One indication that the Australian Institute of Health and Safety (AIHS) is a different beast to the Safety Institute of Australia is the willingness for its CEO, David Clarke, to speak honestly about occupational health and safety (OHS) issues. In early February 2020, Clarke spoke at a breakfast seminar about Australian Standards, “the false promise of harmonisation”, engagement and leadership.
The best public document on determining what is reasonably practicable under occupational health and safety (OHS) law remains this one from WorkSafe Victoria but, importantly, it is also unhelpful. The unhelpfulness is there in the title:
“How WorkSafe applies the law in relation to Reasonably Practicable”
What is needed more is a document about how an employer is expected to apply reasonably practicable to their workplace rather than how the law is interpreted. The focus should be on achieving a safe and healthy workplace but the discussion of Reasonably Practicable is almost always reactive and reflective with little advice on how to use this concept in Consultation to satisfy the positive (some still say “absolute”) duty of care. Below is a brief attempt at clarification.
On May 4, 2006, John Della Bosca advised the New South Wales Parliament
“The Government will clarify that the general duties and obligations under the Act apply so far as is reasonably practicable. Ensuring the health and safety of employees will mean eliminating risks to health and safety so far as is reasonably practicable. Where it is not reasonable to eliminate a risk, employers will be required to reduce the risks to the lowest level reasonably practicable. Practical risk management does not require employers to go to extraordinary, unrealistic lengths, and never has. Rather, it requires the management of risks that are likely to affect health and safety over which the duty holder has a level of control. This is what the Government has always said, and it has always been Government policy. This is what it intends to enshrine in legislation to give greater certainty to both employers and employees.”
Della Bosca paints “so far as is reasonably practicable” (ASFAIRP) as an integral part of eliminating risks to health and safety and it is an integral part of OHS laws, but it is also a limitation, a condition and a concession in achieving safe and healthy workplaces and one that is drastically in need of a thorough independent review.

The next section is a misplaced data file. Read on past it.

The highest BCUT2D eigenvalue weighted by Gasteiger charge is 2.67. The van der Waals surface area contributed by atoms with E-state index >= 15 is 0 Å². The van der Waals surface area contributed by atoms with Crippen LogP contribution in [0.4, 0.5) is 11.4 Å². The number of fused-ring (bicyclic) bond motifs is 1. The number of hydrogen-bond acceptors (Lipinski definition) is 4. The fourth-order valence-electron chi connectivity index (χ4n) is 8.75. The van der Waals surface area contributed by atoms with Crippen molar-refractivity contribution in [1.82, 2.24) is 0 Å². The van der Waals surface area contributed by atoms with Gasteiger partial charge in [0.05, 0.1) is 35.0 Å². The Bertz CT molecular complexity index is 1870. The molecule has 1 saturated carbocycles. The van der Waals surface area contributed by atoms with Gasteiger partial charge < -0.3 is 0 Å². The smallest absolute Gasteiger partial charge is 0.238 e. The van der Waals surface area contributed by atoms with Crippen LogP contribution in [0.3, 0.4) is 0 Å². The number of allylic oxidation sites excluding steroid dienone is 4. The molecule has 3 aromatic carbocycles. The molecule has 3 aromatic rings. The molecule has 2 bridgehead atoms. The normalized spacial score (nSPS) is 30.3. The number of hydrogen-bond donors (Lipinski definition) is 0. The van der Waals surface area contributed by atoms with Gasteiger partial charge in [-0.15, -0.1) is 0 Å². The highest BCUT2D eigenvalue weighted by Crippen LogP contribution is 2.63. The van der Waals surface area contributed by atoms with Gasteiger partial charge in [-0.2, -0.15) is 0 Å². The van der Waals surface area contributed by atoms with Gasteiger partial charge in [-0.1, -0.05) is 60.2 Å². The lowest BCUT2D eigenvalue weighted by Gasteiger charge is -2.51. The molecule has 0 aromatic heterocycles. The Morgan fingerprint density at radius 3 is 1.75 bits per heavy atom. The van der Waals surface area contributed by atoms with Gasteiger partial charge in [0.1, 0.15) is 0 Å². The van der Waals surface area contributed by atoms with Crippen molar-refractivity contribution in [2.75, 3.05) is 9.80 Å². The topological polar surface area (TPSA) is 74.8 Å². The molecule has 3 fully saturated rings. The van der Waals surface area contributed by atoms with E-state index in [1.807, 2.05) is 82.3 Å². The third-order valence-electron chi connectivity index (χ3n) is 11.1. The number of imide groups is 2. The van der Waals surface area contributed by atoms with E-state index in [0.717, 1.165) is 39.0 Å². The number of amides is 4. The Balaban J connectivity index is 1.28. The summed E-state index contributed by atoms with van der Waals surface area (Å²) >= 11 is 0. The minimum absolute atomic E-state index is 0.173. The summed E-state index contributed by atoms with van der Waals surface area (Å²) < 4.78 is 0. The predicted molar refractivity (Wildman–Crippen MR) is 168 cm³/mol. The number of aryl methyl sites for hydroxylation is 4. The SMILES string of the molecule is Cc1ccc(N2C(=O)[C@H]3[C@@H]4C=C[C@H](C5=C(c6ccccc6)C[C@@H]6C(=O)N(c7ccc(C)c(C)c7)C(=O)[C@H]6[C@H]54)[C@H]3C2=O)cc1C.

HRDaily unlocked an article concerning workplace sexual harassment on March 6 2020. The article was written by lawyer Fay Calderone and SafetyAtWorkBlog sought clarification from her on a number of points.
Some of the issues raised in the original article and Calderone’s responses will be discussed in a secondary article.
A lot of focus is currently on casual workers as their jobs disappear due to the responses to the COVID19 coronavirus. Australia has around 2.6 million of them and there are many more workers who may be classified as Part Time but operate on uncertain rosters and are, in reality, as precarious as casual employees. Occupational health and safety (OHS) is struggling to address the hazards presented by modern variations of precarious work, such as gig economy workers, because it, and government economic and employment policy more generally, is structured on the assumption of Full Time Employment (FTE) with work occurring mainly from nine to five, on weekdays with weekends off.
Consideration of precarious worker OHS may seem a lesser priority at the moment as many of us are quarantined or quarantine by choice but at some point, hopefully, within the next twelve months, business will resume. However, that business model and structure is unlikely to be the same. Indeed, it should not be same as the risk profile for all businesses and the community generally has changed. So, let’s have a look at some of the recent thinking about precarious work and the OHS risks so that we can build a better, safer model.